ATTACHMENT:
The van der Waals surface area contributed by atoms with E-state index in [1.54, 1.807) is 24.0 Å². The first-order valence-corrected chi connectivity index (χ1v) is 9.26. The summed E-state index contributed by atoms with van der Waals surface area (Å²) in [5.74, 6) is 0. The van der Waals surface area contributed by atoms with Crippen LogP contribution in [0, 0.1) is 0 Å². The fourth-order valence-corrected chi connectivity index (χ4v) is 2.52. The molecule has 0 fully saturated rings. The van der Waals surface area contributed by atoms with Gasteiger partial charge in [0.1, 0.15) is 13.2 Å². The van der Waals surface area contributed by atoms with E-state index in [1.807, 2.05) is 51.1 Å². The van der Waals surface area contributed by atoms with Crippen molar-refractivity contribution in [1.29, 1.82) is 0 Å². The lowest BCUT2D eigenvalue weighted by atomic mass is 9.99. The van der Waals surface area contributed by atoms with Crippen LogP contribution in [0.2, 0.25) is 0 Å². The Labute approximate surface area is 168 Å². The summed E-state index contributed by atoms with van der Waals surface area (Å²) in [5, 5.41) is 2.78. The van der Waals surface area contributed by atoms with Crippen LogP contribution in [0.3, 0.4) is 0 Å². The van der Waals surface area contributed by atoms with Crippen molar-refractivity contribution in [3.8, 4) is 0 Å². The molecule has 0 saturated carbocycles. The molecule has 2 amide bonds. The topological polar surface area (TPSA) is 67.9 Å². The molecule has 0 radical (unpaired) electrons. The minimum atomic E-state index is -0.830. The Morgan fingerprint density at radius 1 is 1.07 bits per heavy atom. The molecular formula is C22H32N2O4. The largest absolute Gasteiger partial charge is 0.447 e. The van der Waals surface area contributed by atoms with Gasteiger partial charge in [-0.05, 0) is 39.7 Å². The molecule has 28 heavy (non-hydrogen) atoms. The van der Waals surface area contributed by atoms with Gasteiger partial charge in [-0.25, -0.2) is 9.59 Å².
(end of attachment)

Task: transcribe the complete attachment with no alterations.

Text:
The van der Waals surface area contributed by atoms with E-state index in [1.54, 1.807) is 24.0 Å². The first-order valence-corrected chi connectivity index (χ1v) is 9.26. The summed E-state index contributed by atoms with van der Waals surface area (Å²) in [5.74, 6) is 0. The van der Waals surface area contributed by atoms with Crippen LogP contribution in [0, 0.1) is 0 Å². The fourth-order valence-corrected chi connectivity index (χ4v) is 2.52. The molecule has 0 fully saturated rings. The van der Waals surface area contributed by atoms with Gasteiger partial charge in [0.1, 0.15) is 13.2 Å². The van der Waals surface area contributed by atoms with E-state index in [1.807, 2.05) is 51.1 Å². The van der Waals surface area contributed by atoms with Crippen molar-refractivity contribution in [1.29, 1.82) is 0 Å². The lowest BCUT2D eigenvalue weighted by atomic mass is 9.99. The van der Waals surface area contributed by atoms with Crippen LogP contribution in [0.2, 0.25) is 0 Å². The Labute approximate surface area is 168 Å². The summed E-state index contributed by atoms with van der Waals surface area (Å²) in [5, 5.41) is 2.78. The van der Waals surface area contributed by atoms with Crippen LogP contribution in [0.3, 0.4) is 0 Å². The van der Waals surface area contributed by atoms with Crippen molar-refractivity contribution in [3.8, 4) is 0 Å². The molecule has 0 saturated carbocycles. The molecule has 2 amide bonds. The topological polar surface area (TPSA) is 67.9 Å². The molecule has 0 radical (unpaired) electrons. The minimum atomic E-state index is -0.830. The Morgan fingerprint density at radius 1 is 1.07 bits per heavy atom. The molecular formula is C22H32N2O4. The largest absolute Gasteiger partial charge is 0.447 e. The van der Waals surface area contributed by atoms with Gasteiger partial charge in [-0.05, 0) is 39.7 Å². The molecule has 28 heavy (non-hydrogen) atoms. The van der Waals surface area contributed by atoms with Gasteiger partial charge in [-0.25, -0.2) is 9.59 Å².